Green home cleaners are no longer the low strength, watered down cleaners they used to be. Like choosing energy-efficient appliances or using less electricity, choosing eco-friendly products is a choice, and a good one as they become more less expensive, more effective and easier to make, find or buy. In most cases, they are easy to make. Keep reading to find how to make quality, green home cleaners and the three chemicals to watch out for.
Not so long ago most green cleaners were notorious for not cleaning as well as old style traditional chemical-based cleaners. Today, green home cleaners are highly effective and safer than ever. So, what do you choose, and how do you find a solid cleaner that works?
Start with the label. The rule is longer the list of ingredients and the harder they are to pronounce, suggests more chemicals, and the more harmful to you and the environment.
A mild case of mold can be treated with tea tree oil but more serious mold problems need a professional.
Green Home Cleaners – Grout and Tile cleaner
Three cups of water, 1/2 cup baking soda, 1/3 cup fresh lemon juice, 1/4 cup white vinegar whisked together in a bowl. Add to a spray or bucket and let it sit on the tiles for 10-15 minutes, then rinse.
There are so many recipes like this one with only two ingredients.
Baking Soda and Hydrogen Peroxide recipe
These 2 active ingredients work well together to create a paste which you can leave on difficult stains. You can leave it on hard to remove stains, like stained grout, your oven baking trays or Cookie Sheets.
Let’s not forget the toilet.
These toilet fizzies look so good and smell even better. They are perfect for any bathroom or toilet, stored in a clear glass jar. They make a great gift too.
- ½ cup citric acid
- 1½ cups baking soda
- 25-35 drops orange essential oil or lemon essential oil
- 24-35 drops lavender essential oil
- orange zest
- 1-2 teaspoons water
- Step 1. Add citric acid, baking soda and orange zest (optional) to a large bowl and mix.
- Step 2. Add orange and lavender essential oil to dry ingredients. Combine.
- Step 3. Slowly water (½ tsp. at a time). Hand mix until the mixture holds together when squeezed. It should be lightly damp.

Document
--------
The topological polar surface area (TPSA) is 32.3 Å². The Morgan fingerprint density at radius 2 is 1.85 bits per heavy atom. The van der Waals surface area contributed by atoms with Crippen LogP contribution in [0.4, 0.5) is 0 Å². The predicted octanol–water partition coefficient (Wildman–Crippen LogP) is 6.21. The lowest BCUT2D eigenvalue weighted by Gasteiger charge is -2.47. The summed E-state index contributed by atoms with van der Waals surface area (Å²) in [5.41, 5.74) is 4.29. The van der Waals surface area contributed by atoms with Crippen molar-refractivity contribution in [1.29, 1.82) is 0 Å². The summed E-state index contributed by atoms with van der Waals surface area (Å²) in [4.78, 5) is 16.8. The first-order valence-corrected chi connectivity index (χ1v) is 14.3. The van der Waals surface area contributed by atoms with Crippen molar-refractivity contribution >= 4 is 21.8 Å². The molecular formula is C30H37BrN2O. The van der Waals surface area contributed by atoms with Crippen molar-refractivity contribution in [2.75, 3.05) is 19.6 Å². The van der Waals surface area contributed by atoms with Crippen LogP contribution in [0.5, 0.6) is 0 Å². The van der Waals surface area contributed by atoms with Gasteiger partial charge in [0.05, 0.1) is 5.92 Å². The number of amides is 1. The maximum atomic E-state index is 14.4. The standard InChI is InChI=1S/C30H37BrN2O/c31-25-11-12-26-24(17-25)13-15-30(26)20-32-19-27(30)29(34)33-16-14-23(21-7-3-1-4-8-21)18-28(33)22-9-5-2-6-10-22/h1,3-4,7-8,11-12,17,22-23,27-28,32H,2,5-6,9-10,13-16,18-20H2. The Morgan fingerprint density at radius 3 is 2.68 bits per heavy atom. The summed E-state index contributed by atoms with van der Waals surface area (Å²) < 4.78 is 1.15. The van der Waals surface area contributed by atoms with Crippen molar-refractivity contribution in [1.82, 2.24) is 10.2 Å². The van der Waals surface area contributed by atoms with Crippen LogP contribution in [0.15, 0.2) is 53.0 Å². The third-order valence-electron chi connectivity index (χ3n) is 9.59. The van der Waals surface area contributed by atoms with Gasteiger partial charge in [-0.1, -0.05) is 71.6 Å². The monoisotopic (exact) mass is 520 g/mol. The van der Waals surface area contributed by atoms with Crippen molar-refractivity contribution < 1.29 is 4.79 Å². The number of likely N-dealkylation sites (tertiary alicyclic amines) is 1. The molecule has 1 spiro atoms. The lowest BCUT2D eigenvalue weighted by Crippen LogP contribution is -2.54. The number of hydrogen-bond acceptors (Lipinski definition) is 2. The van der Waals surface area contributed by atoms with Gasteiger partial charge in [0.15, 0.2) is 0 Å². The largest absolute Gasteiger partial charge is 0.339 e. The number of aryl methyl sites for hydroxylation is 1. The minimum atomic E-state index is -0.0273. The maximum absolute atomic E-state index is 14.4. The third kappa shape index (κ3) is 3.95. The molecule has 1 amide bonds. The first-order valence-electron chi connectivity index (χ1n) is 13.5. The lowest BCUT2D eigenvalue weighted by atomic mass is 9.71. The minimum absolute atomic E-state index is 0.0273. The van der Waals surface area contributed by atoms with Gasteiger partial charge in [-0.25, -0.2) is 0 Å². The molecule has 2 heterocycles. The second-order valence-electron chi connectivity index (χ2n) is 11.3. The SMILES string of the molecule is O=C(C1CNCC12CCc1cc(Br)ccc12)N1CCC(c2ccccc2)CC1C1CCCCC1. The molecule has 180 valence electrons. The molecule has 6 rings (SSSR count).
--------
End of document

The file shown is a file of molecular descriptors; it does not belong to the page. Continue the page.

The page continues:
- Step 4. Place into a mold, pressing firmly to remove air. Silicone baking molds work best.
- Step 5. Allow to dry overnight. Remove carefully and store in an airtight container.
- Step 6. To use simply drop 1 to 2 toilet fizzies in your toilet bowl. Let them fizz and sit for 10 minutes. Use you toilet brush to move the dirt, then flush! Clean toilet!
More recipes shortly but here are three main ingredients you should do your best to avoid.
Sounding more like a mythical beast than a common ingredient found in a household cleaner, phthalates are chemicals found in many scented household cleaners.
You will find them in everything from soap to air fresheners and scented tissues.
The tricky thing about phthalates, is that by law, they don’t need to be listed specifically on the ingredients list. They get included and listed as “fragrance” or “scent.”
Should you worry about this mythical beast? Phthalates can reduce sperm counts and disrupt the endocrine system. Yes, you should worry. Inhaling phthalates is the most common form of contact, so avoid plug-in air fresheners.
But if you can, avoid these “ingredients” altogether.
Clean Your Oven
Three ingredients and some water can clean your oven without all the terrible smells of toxic chemicals. Simply fill a spray bottle 2/3 with water and top up with vinegar. Make sure you have some coarse salt and baking soda on hand. You will be using these as your scrubbing agents.
- Remove your oven racks. Spray the vinegar/water mix the walls and door of the oven. Make it very wet.
- Sprinkle baking soda all over, taking care to add more to areas with baked on food particles.
- Sprinkle a thick layer of coarse salt on top of the baking soda.
- Add more vinegar/water mix. It should start to bubble.
- Leave overnight.
- Sponge/scrub the oven. It should come clean easily.
- Spray again with your vinegar/water mix to remove remaining grime.
- Wipe down with old rags or paper towels to remove excess.
Triclosan is found in most dishwashing detergents and antibacterial hand soaps. Its a strong antibacterial agent. That’s good, right? Maybe not. Using such a strong antibacterial agent actually helps bacteria become more resistant against antibiotics. That’s not so good. It also decreases the levels of thyroid hormones.
Every time you wash your dishes or your hands with a triclosan cleaner, you absorb some of the chemical and the runoff ends up in the water system, affecting plants and animals.
This antibacterial has been banned by the FDA in hand soap but is strangely still allowed in toothpaste. Out with the toothpaste!
You can find chlorine in laundry whiteners, toilet cleaners, and more. Chlorine is a product we are exposed to all the time, especially in pools and hot tubs. Those rising fumes that choke you up and burn your eyes in a hot tub? They’re mainly thanks to chlorine. Health risks include eye, skin, throat, and lung irritation and more.
Chlorine is so commonly used that it seems harmless and easy to ignore. Most cities add chlorine to tap water to help kill bacteria. Still, you would do well to avoid products with chlorine, if only to cut down on your exposure to it slightly.
By using green home cleaners like baking soda, tea tree oil, vinegar and lemon juice, it might be impossible to create a 100 percent green home. By cutting out these three harmful cleaning ingredients you can take the first steps toward creating a healthier and more eco-friendly home. You don’t have to spend extra money to make your house greener.